Trillium Book Awards Author Reading 2015

Wide Open Space

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In the late spring of 2009, I lost my job. It was a planned loss, a foreseen loss: I was working full-time at a very expensive private school in Yorkville, and I did not have any classes for the Spring semester (May and June). I would teach a five-week workshop in July and August, and then return to work full-time in September.

(Well, so I thought, until the school waited until literally the day before classes started to find the guts to tell me they had no classes for me after all as they were cutting the creative part of their curriculum back drastically to make more room for basics, far too late for me to find another teaching job, and during the worst of the recession. I would end up being out of work for almost five months until I took a job in a call centre renewing memberships for the Boston Museum of Science. It was a strange year.)

I had saved up some money, had a manuscript that I wanted to work on, and all the space and unstructured time in the world. I had very ambitious ideas about what I would be able to accomplish during that time, as I was used to squeezing my writing in around my demanding work and marking schedule. I had research to do, notes to write, drafts to form, edits to make and pieces to finish. I half-expected to emerge with a book.

I barely wrote a word. I think three days out of sixty-five I actually did anything, and those few days it was pitiful, pushing the same words around or taking a few half-assed notes before giving up in disgust. I spent a ridiculous amount of time on tumblr and reading erotic fan fiction about Dr. Doom and The Phantom of the Opera. I slept in til the early afternoon every day and stayed up most of the night. I baked a lot. I saw every single action movie that came out for two months. I took long walks. I didn't get dressed very often.

I am not a person who does well with too much wide open space. With vast swatches of unstructured time, I freeze up. There seems to forever be another moment, another time, a better time to work, and time when it will be easier -- some vast amorphous LATER when work will get done, that somehow magically never comes.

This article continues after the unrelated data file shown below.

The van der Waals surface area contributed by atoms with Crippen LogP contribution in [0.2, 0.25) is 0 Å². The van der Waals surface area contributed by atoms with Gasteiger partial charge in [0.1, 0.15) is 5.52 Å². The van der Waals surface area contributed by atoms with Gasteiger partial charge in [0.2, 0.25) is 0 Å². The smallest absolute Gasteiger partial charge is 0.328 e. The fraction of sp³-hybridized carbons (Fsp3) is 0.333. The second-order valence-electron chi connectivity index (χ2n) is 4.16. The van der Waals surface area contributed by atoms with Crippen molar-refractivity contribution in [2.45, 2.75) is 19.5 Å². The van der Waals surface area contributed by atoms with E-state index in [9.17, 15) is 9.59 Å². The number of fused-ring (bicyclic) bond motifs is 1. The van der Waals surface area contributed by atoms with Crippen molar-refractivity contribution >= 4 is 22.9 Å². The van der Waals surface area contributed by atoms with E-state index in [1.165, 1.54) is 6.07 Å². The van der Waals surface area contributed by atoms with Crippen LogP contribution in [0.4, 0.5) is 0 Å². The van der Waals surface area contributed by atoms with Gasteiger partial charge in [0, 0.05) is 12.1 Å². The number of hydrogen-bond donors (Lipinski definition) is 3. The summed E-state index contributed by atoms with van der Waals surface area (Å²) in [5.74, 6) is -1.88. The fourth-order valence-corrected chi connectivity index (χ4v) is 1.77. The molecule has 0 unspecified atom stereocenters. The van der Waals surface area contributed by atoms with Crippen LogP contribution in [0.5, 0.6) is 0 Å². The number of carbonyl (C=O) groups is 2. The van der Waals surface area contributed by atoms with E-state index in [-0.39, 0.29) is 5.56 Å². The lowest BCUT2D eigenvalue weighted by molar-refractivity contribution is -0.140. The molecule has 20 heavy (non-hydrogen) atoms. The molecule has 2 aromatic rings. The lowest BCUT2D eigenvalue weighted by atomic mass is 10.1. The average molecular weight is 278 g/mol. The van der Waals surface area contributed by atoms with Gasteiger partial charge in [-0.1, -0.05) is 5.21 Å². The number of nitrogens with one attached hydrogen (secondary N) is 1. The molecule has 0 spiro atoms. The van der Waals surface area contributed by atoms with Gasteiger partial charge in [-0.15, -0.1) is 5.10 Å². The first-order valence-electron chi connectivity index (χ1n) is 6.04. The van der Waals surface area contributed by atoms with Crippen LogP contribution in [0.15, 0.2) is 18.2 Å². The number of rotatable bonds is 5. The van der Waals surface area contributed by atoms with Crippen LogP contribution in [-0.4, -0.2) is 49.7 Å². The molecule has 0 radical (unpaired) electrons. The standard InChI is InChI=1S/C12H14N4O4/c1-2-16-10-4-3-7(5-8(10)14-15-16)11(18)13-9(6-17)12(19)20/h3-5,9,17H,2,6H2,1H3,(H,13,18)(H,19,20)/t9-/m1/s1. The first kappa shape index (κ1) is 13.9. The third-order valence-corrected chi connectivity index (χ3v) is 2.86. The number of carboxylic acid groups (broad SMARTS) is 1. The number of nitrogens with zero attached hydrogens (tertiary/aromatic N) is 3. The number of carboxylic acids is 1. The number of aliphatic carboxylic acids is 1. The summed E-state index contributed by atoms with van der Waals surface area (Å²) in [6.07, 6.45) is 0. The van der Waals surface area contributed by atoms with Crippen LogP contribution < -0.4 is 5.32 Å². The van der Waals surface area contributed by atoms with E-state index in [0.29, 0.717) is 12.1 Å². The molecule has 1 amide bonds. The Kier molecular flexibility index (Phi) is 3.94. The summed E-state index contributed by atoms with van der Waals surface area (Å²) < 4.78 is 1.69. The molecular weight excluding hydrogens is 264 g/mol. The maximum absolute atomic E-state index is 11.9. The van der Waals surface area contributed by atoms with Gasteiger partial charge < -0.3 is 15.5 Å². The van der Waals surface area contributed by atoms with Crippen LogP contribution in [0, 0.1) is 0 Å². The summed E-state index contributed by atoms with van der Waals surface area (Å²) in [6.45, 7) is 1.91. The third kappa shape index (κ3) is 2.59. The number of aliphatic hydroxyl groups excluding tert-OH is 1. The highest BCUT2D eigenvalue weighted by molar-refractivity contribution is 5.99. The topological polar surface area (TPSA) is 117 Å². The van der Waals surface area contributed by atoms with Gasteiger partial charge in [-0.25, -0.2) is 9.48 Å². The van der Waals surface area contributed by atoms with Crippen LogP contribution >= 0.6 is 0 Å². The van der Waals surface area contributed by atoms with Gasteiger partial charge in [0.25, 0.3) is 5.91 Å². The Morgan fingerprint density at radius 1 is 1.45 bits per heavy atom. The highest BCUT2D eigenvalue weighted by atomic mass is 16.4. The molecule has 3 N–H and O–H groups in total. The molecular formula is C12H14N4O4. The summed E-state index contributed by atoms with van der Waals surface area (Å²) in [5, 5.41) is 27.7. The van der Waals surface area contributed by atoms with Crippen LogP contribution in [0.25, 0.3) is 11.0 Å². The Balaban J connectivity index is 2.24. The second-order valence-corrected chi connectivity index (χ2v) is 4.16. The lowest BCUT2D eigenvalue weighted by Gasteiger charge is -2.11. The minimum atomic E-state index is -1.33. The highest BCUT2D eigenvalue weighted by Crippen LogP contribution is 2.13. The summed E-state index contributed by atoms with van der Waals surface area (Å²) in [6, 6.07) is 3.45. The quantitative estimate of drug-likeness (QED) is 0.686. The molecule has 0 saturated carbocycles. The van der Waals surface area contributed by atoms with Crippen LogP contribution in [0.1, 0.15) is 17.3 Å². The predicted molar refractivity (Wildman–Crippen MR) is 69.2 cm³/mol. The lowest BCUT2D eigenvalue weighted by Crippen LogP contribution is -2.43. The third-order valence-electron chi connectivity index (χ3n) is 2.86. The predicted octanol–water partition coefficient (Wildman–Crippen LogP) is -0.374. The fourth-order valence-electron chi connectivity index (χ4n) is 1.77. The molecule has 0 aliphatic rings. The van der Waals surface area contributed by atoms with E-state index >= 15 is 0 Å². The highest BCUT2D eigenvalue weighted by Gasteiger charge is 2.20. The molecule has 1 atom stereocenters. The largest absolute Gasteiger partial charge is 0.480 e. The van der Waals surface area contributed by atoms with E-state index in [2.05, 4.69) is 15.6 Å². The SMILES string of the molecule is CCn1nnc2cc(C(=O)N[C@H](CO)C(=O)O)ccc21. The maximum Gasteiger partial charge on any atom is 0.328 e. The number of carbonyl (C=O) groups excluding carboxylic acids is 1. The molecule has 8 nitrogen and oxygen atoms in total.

I ended up finishing the manuscript much later, while I had a full time job writing copy for porn websites. (I have had a very strange series of jobs). I finished poems in snatched hours and clusters of minutes, by waking up earlier in the morning or staying up a bit later at night. In the Spring of that year, I cashed in all of my pitiful vacation time to take a full week off, and spent the entire time siting in cafes and blitzing through the rest of the draft. Every day, I set a specific goal and tackled it. Over the next few months, I finished my revisions piecemeal once again.

Now that I write full-time as a freelancer, I have learned that it isn't that I lack the ability to structure my own time -- quite the contrary, I have gotten extremely good at it -- but that I need something to structure my time around. I don't leave myself to the paralysis of choice; I lay out exactly what needs to be done and in what order. This still affords me a ton of freedom in terms of when and how and where and in what way I work, but having that basic structure is absolutely necessary.

Keeping busy, personally and professionally, also prevents me from falling into the trap of waiting for inspiration to come along, that perfect moment when the writing is at its easiest. I have learned that inspiration is both lazy and kind of a dick, and will take its sweet time showing up or may neglect to arrive at all. Meanwhile, you end up sitting around drinking wine in the bath, not writing anything, waiting for the jerk to finally show up. Few things are quite as inspiring, it turns out, than a hard deadline.

Sometimes, too much wide open space to wander in leads to us getting lost. By putting up fences and making limits, giving our writing time and life structure, we can accomplish so much more.

The views expressed in the Writer-in-Residence blogs are those held by the authors and do not necessarily reflect the views of Open Book: Toronto.

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Natalie Zina Walschots

Natalie Zina Walschots is a music writer, poet and editor based in Toronto. She writes for a number of publications, both in print and online. Natalie's second book of poetry, DOOM: Love Poems For Supervillains, was published by Insomniac Press in the Spring of 2012.

Go to Natalie Zina Walschots’s Author Page